Original languageEnglish (US)
Pages (from-to)65-72
Number of pages8
JournalAgriculture, Ecosystems and Environment
Volume129
Issue number1-3
DOIs
StatePublished - Jan 2009

Fingerprint

buffer zone
buffers
crop
crops
coexistence
Brassica napus
elasticity
herbicide
European Union
genetically modified organisms
elasticity (mechanics)
growers
herbicides
policy
externality
effect
agricultural production
gene flow
crop models
pollen

Keywords

  • Brassica napus L.
  • Buffer areas
  • Coexistence
  • Monte Carlo experiment
  • Negative externalities
  • Pollen mediated gene flow
  • Spatial aggregation

ASJC Scopus subject areas

  • Agronomy and Crop Science
  • Animal Science and Zoology
  • Ecology

Cite this

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title = "Quantifying the effect of buffer zones, crop areas and spatial aggregation on the externalities of genetically modified crops at landscape level",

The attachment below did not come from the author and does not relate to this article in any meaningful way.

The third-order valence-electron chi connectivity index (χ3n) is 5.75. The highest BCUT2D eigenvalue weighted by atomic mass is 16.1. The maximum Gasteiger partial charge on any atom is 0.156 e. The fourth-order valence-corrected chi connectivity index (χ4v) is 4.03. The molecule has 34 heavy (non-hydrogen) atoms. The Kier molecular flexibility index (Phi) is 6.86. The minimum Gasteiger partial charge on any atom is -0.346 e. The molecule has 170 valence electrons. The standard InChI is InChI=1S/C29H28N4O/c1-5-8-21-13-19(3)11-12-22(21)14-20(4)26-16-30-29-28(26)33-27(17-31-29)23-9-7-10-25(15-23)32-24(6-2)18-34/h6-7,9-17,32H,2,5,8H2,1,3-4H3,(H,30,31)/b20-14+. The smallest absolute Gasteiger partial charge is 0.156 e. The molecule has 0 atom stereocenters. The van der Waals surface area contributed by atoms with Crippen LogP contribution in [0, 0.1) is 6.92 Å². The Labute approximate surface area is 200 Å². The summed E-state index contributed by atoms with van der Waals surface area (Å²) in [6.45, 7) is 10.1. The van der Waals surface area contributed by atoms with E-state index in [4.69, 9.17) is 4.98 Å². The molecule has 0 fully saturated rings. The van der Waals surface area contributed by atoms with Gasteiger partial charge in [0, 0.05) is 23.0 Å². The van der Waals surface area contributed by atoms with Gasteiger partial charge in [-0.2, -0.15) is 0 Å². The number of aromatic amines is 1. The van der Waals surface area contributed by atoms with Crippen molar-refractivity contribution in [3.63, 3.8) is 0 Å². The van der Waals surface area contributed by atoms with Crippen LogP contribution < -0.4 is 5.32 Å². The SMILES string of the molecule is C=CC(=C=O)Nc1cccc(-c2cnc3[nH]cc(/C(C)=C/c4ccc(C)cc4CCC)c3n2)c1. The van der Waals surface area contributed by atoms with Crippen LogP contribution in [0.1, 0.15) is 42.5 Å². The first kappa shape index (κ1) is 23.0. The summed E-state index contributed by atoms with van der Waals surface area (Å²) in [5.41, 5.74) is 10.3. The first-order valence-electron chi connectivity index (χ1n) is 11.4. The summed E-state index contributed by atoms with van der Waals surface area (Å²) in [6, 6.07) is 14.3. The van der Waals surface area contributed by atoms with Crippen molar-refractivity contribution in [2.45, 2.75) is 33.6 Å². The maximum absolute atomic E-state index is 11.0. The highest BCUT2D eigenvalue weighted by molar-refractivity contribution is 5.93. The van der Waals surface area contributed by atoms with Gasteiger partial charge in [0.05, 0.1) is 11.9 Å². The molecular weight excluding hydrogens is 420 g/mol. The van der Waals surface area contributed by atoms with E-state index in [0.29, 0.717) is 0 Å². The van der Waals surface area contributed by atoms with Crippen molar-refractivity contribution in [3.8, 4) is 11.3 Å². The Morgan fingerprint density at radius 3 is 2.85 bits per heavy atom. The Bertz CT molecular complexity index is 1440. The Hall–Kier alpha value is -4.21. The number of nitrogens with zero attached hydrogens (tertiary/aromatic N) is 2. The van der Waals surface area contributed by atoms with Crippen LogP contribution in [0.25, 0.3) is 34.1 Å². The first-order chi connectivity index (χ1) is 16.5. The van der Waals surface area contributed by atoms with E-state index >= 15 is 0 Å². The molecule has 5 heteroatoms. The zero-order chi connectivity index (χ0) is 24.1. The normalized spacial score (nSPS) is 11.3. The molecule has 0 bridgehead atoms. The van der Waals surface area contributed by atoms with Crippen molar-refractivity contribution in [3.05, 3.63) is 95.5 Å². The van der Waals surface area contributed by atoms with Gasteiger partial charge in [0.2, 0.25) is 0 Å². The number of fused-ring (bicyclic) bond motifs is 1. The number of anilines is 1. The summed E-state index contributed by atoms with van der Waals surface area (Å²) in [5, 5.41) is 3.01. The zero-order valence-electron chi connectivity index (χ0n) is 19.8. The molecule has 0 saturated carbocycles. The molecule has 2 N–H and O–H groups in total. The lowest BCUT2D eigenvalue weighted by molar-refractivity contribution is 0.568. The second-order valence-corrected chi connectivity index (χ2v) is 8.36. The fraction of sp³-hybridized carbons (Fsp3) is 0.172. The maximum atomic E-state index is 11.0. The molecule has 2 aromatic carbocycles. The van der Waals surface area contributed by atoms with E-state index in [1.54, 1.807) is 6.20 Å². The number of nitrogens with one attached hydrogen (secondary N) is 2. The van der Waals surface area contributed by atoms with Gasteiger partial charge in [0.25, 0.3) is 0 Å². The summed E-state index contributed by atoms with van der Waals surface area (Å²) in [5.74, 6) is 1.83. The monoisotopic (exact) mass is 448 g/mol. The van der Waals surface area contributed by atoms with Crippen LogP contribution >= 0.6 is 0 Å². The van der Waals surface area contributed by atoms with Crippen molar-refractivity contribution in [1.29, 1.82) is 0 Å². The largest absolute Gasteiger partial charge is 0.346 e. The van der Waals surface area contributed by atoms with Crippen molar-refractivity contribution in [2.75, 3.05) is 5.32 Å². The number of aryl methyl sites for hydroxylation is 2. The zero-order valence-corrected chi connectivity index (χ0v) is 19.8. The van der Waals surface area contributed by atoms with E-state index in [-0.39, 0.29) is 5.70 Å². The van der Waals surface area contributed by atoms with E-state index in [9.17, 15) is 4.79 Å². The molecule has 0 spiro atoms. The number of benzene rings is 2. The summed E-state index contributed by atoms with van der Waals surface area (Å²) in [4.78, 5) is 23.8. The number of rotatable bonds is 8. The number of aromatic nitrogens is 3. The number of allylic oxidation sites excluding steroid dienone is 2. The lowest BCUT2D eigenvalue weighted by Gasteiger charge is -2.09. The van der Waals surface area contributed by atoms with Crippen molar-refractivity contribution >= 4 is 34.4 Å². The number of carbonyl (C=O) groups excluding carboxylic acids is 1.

abstract = "The development of genetically modified (GM) crops has led the European Union (EU) to put forward the concept of 'coexistence' to give farmers the freedom to plant both conventional and GM varieties. Should a premium for non-GM varieties emerge in the market, 'contamination' by GM pollen would generate a negative externality to conventional growers. It is therefore important to assess the effect of different 'policy variables' on the magnitude of the externality to identify suitable policies to manage coexistence. In this paper, taking GM herbicide tolerant oilseed rape as a model crop, we start from the model developed in Ceddia et al. [Ceddia, M.G., Bartlett, M., Perrings, C., 2007. Landscape gene flow, coexistence and threshold effect: the case of genetically modified herbicide tolerant oilseed rape (Brassica napus). Ecol. Modell. 205, pp. 169-180] use a Monte Carlo experiment to generate data and then estimate the effect of the number of GM and conventional fields, width of buffer areas and the degree of spatial aggregation (i.e. the 'policy variables') on the magnitude of the externality at the landscape level. To represent realistic conditions in agricultural production, we assume that detection of GM material in conventional produce might occur at the field level (no grain mixing occurs) or at the silos level (where grain mixing from different fields in the landscape occurs). In the former case, the magnitude of the externality will depend on the number of conventional fields with average transgenic presence above a certain threshold. In the latter case, the magnitude of the externality will depend on whether the average transgenic presence across all conventional fields exceeds the threshold. In order to quantify the effect of the relevant 'policy variables', we compute the marginal effects and the elasticities. Our results show that when relying on marginal effects to assess the impact of the different 'policy variables', spatial aggregation is far more important when transgenic material is detected at field level, corroborating previous research. However, when elasticity is used, the effectiveness of spatial aggregation in reducing the externality is almost identical whether detection occurs at field level or at silos level. Our results show also that the area planted with GM is the most important 'policy variable' in affecting the externality to conventional growers and that buffer areas on conventional fields are more effective than those on GM fields. The implications of the results for the coexistence policies in the EU are discussed.",